Da Vinci Paint Co.: Aureolin, Vermilion, and Indigo (My “Vintage” Trio!). Photo Reference: Leif SkandsenLamy Al-Star Safari Fountain Pen with sepia ink in an A5 Hahnemühle Watercolour Book. Want to purchase a print of this doodlewash? Send me a note with a link to this post, and I’ll add it to my shop!
Day 24 - Kodak Brownie 127 Camera Watercolor - Doodlewash


Recommended2 recommendationsPublished in By Charlie

24 thoughts on “Those Good Old Analog Days

  1. Love that brownie camera and thank you for the wonderful photos!. I always enjoyed watching that image appear and had my own darkroom for awhile. Love my watercolors but will always have a camera of some sort handy.

  2. Charlie,

    I love this. I had a brownie hawkeye. I couldn’t remember what it cost, but I googled and see that it cost 5 dollars without the flash attachment and 7 dollars with the big
    round flash that took the egg shaped bulbs. I just learned that it was manufactured in
    France (small world). That was a beautiful time of life. thank you again!!!

  3. I miss the analog days, especially when it comes to photos. One was more selective in deciding what to shoot, and each of 24 or 36 photos was something to treasure. Today, with thousands of pics, I get lost in the sorting and reviewing. Sometimes, less is more.

    1. So true!! 😃💕 We really thought about each and every shot back then. Only the important bits were captured that might create a memory. These days, it’s an endless supply of clicking with no thought about curation. We were all curators back then. 😉

  4. I used a Kodak Brownie Hawkeye when I started. When I got my Olympus I went wild. Now I use a Canon, and a bitty Nikon. I should dig the Brownie out and see if there is film available somewhere for it. That would be a nice circle. Your flower photos especially are similar to mine. Get up close!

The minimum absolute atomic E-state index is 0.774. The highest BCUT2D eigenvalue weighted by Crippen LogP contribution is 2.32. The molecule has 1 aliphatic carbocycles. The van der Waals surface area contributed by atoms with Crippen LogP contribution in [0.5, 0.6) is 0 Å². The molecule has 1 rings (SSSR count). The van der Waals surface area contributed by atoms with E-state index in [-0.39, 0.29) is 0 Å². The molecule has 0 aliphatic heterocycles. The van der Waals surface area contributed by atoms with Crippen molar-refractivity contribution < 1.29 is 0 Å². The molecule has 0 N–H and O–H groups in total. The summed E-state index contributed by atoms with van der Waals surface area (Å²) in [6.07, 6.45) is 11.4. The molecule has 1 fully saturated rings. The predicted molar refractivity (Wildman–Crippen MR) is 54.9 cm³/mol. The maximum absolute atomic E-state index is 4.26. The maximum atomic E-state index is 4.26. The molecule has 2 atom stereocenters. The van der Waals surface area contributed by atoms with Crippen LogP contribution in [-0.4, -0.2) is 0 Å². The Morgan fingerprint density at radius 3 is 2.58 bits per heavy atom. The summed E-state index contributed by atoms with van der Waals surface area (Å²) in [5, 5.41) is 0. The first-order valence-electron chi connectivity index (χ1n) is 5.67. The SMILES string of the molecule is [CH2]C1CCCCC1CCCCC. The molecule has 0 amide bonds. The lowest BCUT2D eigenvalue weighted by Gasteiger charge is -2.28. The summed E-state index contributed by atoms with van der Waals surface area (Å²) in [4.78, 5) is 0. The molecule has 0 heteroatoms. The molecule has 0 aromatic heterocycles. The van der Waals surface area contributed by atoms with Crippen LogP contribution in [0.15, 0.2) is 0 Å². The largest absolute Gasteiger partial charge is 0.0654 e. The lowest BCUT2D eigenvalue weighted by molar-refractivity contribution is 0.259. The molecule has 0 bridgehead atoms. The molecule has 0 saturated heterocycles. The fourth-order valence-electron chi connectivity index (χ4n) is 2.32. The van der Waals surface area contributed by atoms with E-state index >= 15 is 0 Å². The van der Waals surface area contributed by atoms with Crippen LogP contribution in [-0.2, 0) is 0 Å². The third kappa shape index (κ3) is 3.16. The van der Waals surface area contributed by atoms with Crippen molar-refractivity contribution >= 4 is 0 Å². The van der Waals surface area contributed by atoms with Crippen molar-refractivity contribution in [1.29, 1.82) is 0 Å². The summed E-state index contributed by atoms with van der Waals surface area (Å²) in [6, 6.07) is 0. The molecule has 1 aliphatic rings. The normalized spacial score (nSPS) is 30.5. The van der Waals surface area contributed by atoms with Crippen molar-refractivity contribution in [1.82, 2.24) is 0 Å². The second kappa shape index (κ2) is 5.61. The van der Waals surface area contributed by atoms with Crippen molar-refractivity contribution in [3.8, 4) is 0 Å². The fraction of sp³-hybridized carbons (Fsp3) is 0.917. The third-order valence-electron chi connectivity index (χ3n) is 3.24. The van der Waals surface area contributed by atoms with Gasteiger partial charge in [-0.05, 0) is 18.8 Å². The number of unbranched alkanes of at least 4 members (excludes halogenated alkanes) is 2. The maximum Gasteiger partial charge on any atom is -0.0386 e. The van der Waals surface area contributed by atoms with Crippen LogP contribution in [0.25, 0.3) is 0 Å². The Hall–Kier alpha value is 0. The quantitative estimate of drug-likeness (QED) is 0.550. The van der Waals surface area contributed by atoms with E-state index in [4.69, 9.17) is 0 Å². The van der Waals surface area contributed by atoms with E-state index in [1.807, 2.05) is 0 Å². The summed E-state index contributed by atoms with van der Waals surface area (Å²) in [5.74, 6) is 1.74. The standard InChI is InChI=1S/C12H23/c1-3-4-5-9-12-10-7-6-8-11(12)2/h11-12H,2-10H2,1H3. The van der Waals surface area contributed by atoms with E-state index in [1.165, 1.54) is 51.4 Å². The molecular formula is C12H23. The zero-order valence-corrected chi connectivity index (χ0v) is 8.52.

5. What a wonderful camera this is, Charlie – the luxe of Brownies. Mine was an inexpensive but much loved box camera and looked just like a shoe box. I took lots of photos, all of them black and white and out of focus. Remember the scalloped edges and the black corners we used to attach the photos to scrap books? You might be too young. What fun we had back when a photo was a real treasure. You did a great painting job here.

  6. Happy Sunday, Charlie! I was a wedding photographer for 25 years. And the 35mm camera I used to shoot with had the wind-up feature as well. It was always scary if the film had been loaded properly by me, and until the photos were developed by a professional developer, I held my breath. (and once I even FORGOT to load the film and wondered why my camera showed 41 pictures had been taken!) Fortunately, I covered well, and re-shot them, but so scary were those days.

    Your camera blog was a wonderful (I think) stroll down memory lane, bringing back all of the lovely brides and grooms of the day. But the fear never left me at each and every wedding, and I became OCD about it for years after the no film fiasco).

    Thanks for another fun article, Charlie!
    Fanna Turano
    Denver, CO

    1. Thanks so much, Fanna! 😃💕 So happy you enjoyed this one. Yeah, those days were fun and equally terrifying. Loading film properly was always a fear of mine too! hehe… I never even took photos professionally. Can’t imagine what that must have been like! Yikes!

Leave Me A Comment!

%d bloggers like this: